Yes, there will be a radio made from coconut shells.
Gilligan and the rest of the castaways — and a larger cast of characters — will bring plenty you have seen and plenty you have not from the old TV show when Mid-Columbia Lions Follies presents “Gilligan’s Island, the Untold Story” opening April 6.
Dates are April 6, 7, 12, 13, and 14 for the evening shows starting at 7:30 p.m. A matinee performance will be on Sunday, April 8 at 2 p.m. All performances in the 42nd annual show will be at the historic Hood River Middle School Auditorium.
In the 1960s TV show “Gilligan’s Island,” seven folks were stranded after a storm at sea marooned them on a deserted island. Writers Mike Oates (castaway stories) and Terri Tyler (Honolulu back story) put their heads together for this year’s production, an annual revue involving songs and sketches performed by local residents and some out-of-town guest performers.
Jimmie Oates plays the lead role as Gilligan. Dave Tallman is the Skipper; Bob Fox and Kim Vogel are the billionaires, the Howells. The Castaways are completed with DesiRae Lulu Roush playing Ginger, Amy Moss as Mary Ann and Jeremy Belcher as the Professor.
Directors of the show are the long-involved Bev Bridgewater and Vogel.
“The hard part is bringing two distance parts together; the casts rehearsed separately, and it was not until this week we all rehearsed together, and part of the challenge is people meeting each other,” Vogel said.
The lineup of songs includes plenty of Jimmy Buffett, since this is a tropical island story. They include “Cheeseburger in Paradise,” “Son of a Son of a Sailor,” “Lime in the Coconut,” “Southern Cross” (featuring Dave Tallman) and “Fins.”
“All the Parrotheads are invited,” Vogel said.
The cast includes several younger members who are “extremely loyal to the show, and have grown up in Follies,” Vogel explained. They include a couple of third-generation kids including Kristen Fox, Mike Oates’ granddaughter; Lula Roush’s grandson, Anthony Schu; and Sofiya Cron, Bridgewater’s granddaughter.
“We felt very strongly that because the Children’s Park was going to be ADA accessible it was going to a great partnership, and the cast is very excited about it,” Vogel said.
For audiences, Follies will provide multi-generational appeal, according to the directors.
“The TV show only lasted three years, but it has been quite popular in reruns, so is very familiar to most folks,” Bridgewater said.
“Generations who will remember the show can come, and the younger generation will have fun again,” Vogel said.
The Follies has added the “untold story,” which is where the real fun comes in. Who were the folks left behind? What did they do? Due to the creative imagination of writer Terri Tyler, these questions are answered. Mary Ann left her favorite aunts from Kansas behind. The Howells left their children, but no money to support them. The Professor left his associate science teacher and a group of students to carry on his work. With Ginger being gone, this left the door open for all her aspiring actress friends to audition for a multitude of parts in show business. And, of course, the Skipper and Gilligan left Midge Grumby, the Skipper’s wife, and Gilligan’s best friend, Skinny Mulligan. How will these folks survive in the aftermath of that fateful three-hour cruise?
In addition to the key cast, singers Clinton Curtis, Emily Curtis and Onar Smith will appear randomly in the show, much as folks appeared on the remote island. Audience favorites Sarah Fox and Rachel Weatherly are the star wannabees who follow their dreams with varying success — and musical comedy.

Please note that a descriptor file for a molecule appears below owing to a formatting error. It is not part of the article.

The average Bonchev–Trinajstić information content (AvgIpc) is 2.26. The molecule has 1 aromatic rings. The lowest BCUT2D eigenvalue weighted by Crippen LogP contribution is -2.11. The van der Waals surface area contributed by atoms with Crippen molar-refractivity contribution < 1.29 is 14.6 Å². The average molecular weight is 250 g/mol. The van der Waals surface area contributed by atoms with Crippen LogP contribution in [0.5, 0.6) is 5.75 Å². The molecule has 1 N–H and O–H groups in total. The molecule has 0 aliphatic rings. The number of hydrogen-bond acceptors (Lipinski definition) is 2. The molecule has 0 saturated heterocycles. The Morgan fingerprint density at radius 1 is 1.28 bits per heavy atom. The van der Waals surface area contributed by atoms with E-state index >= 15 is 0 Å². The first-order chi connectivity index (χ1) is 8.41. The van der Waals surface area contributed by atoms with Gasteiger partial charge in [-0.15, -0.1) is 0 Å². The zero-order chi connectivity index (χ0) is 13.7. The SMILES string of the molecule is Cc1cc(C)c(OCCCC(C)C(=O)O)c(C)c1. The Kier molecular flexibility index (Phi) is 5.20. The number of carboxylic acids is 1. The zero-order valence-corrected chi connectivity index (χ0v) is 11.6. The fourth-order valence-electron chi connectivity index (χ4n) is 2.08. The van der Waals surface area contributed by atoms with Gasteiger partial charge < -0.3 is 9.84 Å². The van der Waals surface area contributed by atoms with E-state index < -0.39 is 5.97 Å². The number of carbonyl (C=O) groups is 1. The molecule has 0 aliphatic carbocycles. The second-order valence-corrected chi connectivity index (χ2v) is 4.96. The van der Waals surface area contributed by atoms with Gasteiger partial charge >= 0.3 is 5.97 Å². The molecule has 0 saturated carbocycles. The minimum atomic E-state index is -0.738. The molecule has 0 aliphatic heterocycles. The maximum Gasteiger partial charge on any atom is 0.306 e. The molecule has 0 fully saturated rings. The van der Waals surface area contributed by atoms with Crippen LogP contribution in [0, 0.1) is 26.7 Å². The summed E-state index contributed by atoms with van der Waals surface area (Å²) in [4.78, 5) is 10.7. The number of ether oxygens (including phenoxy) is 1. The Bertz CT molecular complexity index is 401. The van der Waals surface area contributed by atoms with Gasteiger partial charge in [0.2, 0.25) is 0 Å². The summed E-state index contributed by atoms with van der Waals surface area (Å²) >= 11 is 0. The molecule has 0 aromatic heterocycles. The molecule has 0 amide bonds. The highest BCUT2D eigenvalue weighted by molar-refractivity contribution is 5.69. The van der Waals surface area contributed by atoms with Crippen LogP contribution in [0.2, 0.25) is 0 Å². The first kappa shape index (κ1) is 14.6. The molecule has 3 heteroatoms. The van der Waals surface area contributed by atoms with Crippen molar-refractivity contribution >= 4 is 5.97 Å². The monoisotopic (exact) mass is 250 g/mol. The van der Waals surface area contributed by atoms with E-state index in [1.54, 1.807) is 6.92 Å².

Bridgewater said “Follies” is a fast-moving, musical performance that includes local talent of all ages. From the frogs performing to “At the Hop” to a few Jimmy Buffet songs, there is something for everyone. Folks will even find a couple of country songs, island style.
Megan Perkins is vocal director and Annette Wahner is choreographer. Caryn and Hallie Chilton have designed and painted the sets for the show. Weatherly, as the costumer, and Alice Pierson, as the cosmetologist, bring the characters to life. Cindy Winfield is once again the stage manager who makes everything work backstage, and Ken Jacobs provides light and sound for the performers.
For further information or to inquire about tickets or making a donation, please contact Trudy Tallman at 541-386-2763 or firstname.lastname@example.org.
Vogel plays millionaire “Lovey” Howell, and she offered the solution to one of the chief riddles of the TV show’s three-year run: How was it possible that, years after the group was marooned, the Howells still had bottles of “bubbly” to break out for special occasions?
“The Howells, if they couldn’t go first class didn’t go at all, and Thurston, who is always prepared, never travels without the complete appurtenances of his class. We would always carry bubbly because we would always enjoy it on the tour,” Vogel/Lovey explained.
Follies benefits Sight-Hearing Foundation and Children’s Park
Follies is an annual fundraiser for Oregon Lions Sight and Hearing Foundation (OLSHF). This year, 50 percent of the proceeds will go to the Hood River Children’s Park.
“The Lions are pleased to up their game in fundraising by adding this important local community need,” co-director Bev Bridgewater said.
Donations will be taken at the door as well as several levels of larger donations, should folks want to provide a higher level of support. Gilligan’s show t-shirts will also be available for purchase.
Tickets are $10 general admission and $8 for children ages 12 and under. Attendees can save $1 by purchasing in advance at one of the ticket outlets. Tickets are available from Studio 10 Salon, Waucoma Books, Windmaster Market, Mid Valley Market, Jim’s Market, Columbia State Bank, Key Bank, Hood River Adult Center, Postal Annex, Tallman Ladders, Klindt’s Bookstore and from any Lions club member.